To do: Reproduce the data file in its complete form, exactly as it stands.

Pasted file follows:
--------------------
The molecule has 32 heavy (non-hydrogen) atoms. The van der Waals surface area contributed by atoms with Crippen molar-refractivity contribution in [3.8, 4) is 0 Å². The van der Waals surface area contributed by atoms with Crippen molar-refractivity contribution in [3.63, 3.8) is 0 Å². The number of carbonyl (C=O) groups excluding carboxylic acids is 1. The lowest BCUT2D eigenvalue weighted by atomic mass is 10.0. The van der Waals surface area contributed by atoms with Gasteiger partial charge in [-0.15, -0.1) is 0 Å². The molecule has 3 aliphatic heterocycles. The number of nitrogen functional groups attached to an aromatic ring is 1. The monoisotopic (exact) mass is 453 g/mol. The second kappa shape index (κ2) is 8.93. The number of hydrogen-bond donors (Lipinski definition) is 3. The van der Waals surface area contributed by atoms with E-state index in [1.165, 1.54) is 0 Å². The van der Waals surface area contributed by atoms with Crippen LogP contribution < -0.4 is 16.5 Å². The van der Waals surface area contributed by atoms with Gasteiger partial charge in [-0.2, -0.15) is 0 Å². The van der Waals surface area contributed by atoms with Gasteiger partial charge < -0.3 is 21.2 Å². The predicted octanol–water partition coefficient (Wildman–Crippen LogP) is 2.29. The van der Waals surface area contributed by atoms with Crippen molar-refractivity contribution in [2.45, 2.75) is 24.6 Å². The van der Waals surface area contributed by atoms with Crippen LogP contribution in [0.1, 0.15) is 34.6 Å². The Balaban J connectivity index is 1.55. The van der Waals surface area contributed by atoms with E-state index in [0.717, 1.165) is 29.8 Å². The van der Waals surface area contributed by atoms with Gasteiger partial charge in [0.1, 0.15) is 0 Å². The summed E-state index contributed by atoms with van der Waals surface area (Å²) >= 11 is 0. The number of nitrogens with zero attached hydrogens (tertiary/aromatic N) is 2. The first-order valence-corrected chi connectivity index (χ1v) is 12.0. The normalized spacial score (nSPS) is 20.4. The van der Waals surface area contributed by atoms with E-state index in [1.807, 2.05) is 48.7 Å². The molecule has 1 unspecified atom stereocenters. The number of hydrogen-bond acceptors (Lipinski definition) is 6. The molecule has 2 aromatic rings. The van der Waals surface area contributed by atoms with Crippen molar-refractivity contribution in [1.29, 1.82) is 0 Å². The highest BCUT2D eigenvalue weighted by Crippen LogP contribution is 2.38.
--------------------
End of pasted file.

The molecule has 32 heavy (non-hydrogen) atoms. The van der Waals surface area contributed by atoms with Crippen molar-refractivity contribution in [3.8, 4) is 0 Å². The van der Waals surface area contributed by atoms with Crippen molar-refractivity contribution in [3.63, 3.8) is 0 Å². The number of carbonyl (C=O) groups excluding carboxylic acids is 1. The lowest BCUT2D eigenvalue weighted by atomic mass is 10.0. The van der Waals surface area contributed by atoms with Gasteiger partial charge in [-0.15, -0.1) is 0 Å². The molecule has 3 aliphatic heterocycles. The number of nitrogen functional groups attached to an aromatic ring is 1. The monoisotopic (exact) mass is 453 g/mol. The second kappa shape index (κ2) is 8.93. The number of hydrogen-bond donors (Lipinski definition) is 3. The van der Waals surface area contributed by atoms with E-state index in [1.165, 1.54) is 0 Å². The van der Waals surface area contributed by atoms with Crippen LogP contribution < -0.4 is 16.5 Å². The van der Waals surface area contributed by atoms with Gasteiger partial charge in [-0.2, -0.15) is 0 Å². The van der Waals surface area contributed by atoms with Gasteiger partial charge < -0.3 is 21.2 Å². The predicted octanol–water partition coefficient (Wildman–Crippen LogP) is 2.29. The van der Waals surface area contributed by atoms with Crippen molar-refractivity contribution in [2.45, 2.75) is 24.6 Å². The van der Waals surface area contributed by atoms with Crippen LogP contribution in [0.1, 0.15) is 34.6 Å². The Balaban J connectivity index is 1.55. The van der Waals surface area contributed by atoms with E-state index in [0.717, 1.165) is 29.8 Å². The van der Waals surface area contributed by atoms with Gasteiger partial charge in [0.1, 0.15) is 0 Å². The summed E-state index contributed by atoms with van der Waals surface area (Å²) >= 11 is 0. The number of nitrogens with zero attached hydrogens (tertiary/aromatic N) is 2. The first-order valence-corrected chi connectivity index (χ1v) is 12.0. The normalized spacial score (nSPS) is 20.4. The van der Waals surface area contributed by atoms with E-state index in [1.807, 2.05) is 48.7 Å². The molecule has 1 unspecified atom stereocenters. The number of hydrogen-bond acceptors (Lipinski definition) is 6. The molecule has 2 aromatic rings. The van der Waals surface area contributed by atoms with Crippen molar-refractivity contribution in [1.29, 1.82) is 0 Å². The highest BCUT2D eigenvalue weighted by Crippen LogP contribution is 2.38.